Fruit & Vegetable Magazine

Agriculture and food production businesses to remain open during Ontario’s closure of non-essential workplaces

Agriculture and food production businesses will not be impacted by a mandatory closure of non-essential businesses for 14-days ordered by the Ontario government to limit the spread of COVID-19.

March 23, 2020  By Fruit and Vegetable

Businesses that farm, harvest, process, manufacture, produce or distribute food, will be allowed to remain open during the Ontario government's mandatory closure of non-essential businesses.

Agriculture and food production businesses in Ontario will not be forced to close during a mandatory closure of all non-essential workplaces ordered by the Ontario government to limit the spread of COVID-19.

On Mar. 23, 2020, the Ontario government ordered the mandatory closure of all non-essential workplaces for 14 days starting Tuesday, Mar. 24, 2020 at 11:59 p.m. All businesses considered non-essential will have to close for 14 days, according to the government’s release, with the possibility of being closed for longer as the situation evolves.

Essential businesses, which are outlined in a list from the Ontario government, will be permitted to stay open. Businesses that fall under “agriculture and food production” are considered essential and therefore not impacted by the mandatory 14-day closure.


The following businesses under “agriculture and food production” will be permitted to stay open:

  • Businesses that farm, harvest, process, manufacture, produce or distribute food, including beverages, crops, animal products and by-products, aquaculture, hunting and fishing;
  • Businesses that support the food supply chain including assembly yards, livestock auctions, food distribution hubs, feed mills, farm equipment suppliers, feed suppliers, food terminals and warehouses, animal slaughter plants and grain elevators;
  • Business that support the safety of food including animal and plant health and animal welfare;
  • Businesses that provide veterinary services, and that supply veterinary and animal control medications and related supplies and testing kits;
  • Businesses that help to ensure safe and effective waste management including deadstock, rendering, nutrient management, bio hazardous materials, green waste, packaging recycling;
  • Businesses engaged in the retail and wholesale sale of food, pet food and supplies, and household consumer products necessary to maintain the safety, sanitation and essential operations of residences and businesses, including grocery stores, supermarkets, convenience stores, markets and other similar retailers;

For fruit and vegetable growers that means that farms, on-farm markets, greenhouses, and other support businesses (including equipment repair shops, safety supply stores, hardware stores, etc.) will remain open during this two-week period.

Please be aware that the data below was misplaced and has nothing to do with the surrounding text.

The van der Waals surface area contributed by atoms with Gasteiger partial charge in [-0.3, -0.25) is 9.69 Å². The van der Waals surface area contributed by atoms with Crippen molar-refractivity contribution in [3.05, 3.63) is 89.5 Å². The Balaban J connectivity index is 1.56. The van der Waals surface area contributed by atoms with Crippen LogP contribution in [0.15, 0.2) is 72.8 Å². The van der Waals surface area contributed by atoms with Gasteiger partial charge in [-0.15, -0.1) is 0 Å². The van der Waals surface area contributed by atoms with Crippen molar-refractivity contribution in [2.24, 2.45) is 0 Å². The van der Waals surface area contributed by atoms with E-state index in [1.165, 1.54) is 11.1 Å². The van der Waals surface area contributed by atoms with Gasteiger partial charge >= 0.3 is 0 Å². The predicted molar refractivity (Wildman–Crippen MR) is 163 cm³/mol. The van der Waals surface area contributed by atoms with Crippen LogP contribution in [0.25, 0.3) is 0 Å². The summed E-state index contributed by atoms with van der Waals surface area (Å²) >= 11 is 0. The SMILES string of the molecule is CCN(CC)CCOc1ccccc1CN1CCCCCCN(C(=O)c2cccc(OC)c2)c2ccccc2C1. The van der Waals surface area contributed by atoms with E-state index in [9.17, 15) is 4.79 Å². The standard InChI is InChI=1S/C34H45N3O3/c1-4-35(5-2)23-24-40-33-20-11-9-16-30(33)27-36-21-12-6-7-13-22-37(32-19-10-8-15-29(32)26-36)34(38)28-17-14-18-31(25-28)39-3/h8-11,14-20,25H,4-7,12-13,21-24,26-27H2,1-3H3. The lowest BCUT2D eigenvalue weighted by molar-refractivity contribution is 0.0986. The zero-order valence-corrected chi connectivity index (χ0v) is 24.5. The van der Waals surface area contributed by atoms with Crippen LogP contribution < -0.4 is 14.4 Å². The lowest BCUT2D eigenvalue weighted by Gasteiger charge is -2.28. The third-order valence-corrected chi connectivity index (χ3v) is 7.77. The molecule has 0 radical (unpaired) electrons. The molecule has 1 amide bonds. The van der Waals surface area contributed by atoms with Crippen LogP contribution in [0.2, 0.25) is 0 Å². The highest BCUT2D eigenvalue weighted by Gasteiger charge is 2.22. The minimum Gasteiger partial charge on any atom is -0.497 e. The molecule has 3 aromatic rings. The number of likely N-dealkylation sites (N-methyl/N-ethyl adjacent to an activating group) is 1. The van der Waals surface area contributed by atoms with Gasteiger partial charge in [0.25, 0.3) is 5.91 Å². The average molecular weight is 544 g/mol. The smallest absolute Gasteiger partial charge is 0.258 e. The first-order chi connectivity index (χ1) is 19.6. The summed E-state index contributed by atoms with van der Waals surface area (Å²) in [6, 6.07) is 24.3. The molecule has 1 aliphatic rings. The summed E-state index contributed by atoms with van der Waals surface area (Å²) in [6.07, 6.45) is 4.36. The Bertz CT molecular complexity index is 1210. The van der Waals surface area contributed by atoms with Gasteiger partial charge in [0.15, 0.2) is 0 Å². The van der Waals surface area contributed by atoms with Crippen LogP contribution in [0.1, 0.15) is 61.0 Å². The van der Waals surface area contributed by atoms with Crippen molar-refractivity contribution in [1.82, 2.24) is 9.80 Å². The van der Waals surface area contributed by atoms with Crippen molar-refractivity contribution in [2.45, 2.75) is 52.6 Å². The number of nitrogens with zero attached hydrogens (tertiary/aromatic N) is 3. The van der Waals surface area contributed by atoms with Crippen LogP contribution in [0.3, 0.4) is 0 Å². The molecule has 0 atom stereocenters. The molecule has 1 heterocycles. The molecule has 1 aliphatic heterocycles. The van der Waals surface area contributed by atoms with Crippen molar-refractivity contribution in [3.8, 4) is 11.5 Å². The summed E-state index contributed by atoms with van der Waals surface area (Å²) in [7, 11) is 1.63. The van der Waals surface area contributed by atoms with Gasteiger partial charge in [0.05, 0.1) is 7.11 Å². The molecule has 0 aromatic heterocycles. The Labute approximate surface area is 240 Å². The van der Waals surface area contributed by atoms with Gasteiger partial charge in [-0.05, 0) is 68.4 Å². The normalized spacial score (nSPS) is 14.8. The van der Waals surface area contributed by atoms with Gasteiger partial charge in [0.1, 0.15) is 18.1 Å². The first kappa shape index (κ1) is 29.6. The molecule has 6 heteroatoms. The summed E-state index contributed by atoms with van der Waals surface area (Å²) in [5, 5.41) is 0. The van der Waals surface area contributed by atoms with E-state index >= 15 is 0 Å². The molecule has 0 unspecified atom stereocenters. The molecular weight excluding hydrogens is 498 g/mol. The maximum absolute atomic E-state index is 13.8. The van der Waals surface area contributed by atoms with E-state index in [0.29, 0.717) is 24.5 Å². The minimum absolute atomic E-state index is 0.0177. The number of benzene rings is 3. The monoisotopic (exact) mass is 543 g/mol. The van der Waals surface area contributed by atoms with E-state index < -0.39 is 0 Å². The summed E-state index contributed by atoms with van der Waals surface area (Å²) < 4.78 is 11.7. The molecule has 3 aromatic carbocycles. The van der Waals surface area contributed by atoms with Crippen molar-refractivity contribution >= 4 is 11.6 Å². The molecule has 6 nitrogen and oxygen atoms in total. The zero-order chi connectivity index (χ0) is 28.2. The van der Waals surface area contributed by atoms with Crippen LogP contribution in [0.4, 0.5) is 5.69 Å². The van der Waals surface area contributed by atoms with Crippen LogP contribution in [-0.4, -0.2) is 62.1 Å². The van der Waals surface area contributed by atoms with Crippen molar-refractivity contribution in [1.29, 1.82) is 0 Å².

In Quebec, much like in Ontario, food production (for example agricultural operations, food processing, drink production, slaughterhouses, market-garden vegetable production) will also remain open.

Farmers markets can open if allowed by local governments

In a conference call with media earlier in the day, Minister of Agriculture Marie-Claude Bibeau said that whether or not farmers’ markets will be allowed to open will be up to the discretion of provincial and municipal governments. Minister Bibeau reasoned that farmers markets that attract more tourists will likely close to adhere to social distancing protocols and markets that mainly serve local communities will reorganize to continue to serve their community.

“These are my thoughts, but it’s not in any way a directive. The municipal and the provincial levels will also get involved into it,” said Minister Bibeau.

The question was prompted by a release from the National Farmers Union (NFU) that advocated that “farmers markets be considered an essential service and allowed to continue operating.”

While NFU listed many proactive measures that can be taken, such as moving outdoors, increasing the space between vendors, and limiting the number of customers, among others, several on-farm markets have already moved to delivery or curb-side pick up models. However, most farmers markets start their season in the beginning of May so it might be too early to tell whether or not it will be a summer season without farmers markets. According to the Ontario government, farmers markets are considered an essential business and are allowed to remain open.

In B.C., Lana Popham, the province’s agriculture minister, said in a statement that markets will be allowed to operate for now but with additional conditions. Minister Popham said that farmers markets will be a source for local food, rather than a source for socializing and community. B.C.’s Ministry of Agriculture will also be providing financial support to the B.C. Association of Farmers Markets to develop an operating model that’s better suited to the emergency situation.

Restaurants and other food facilities that prepares and serve food will also be allowed to remain open, but only for delivery or takeaway.

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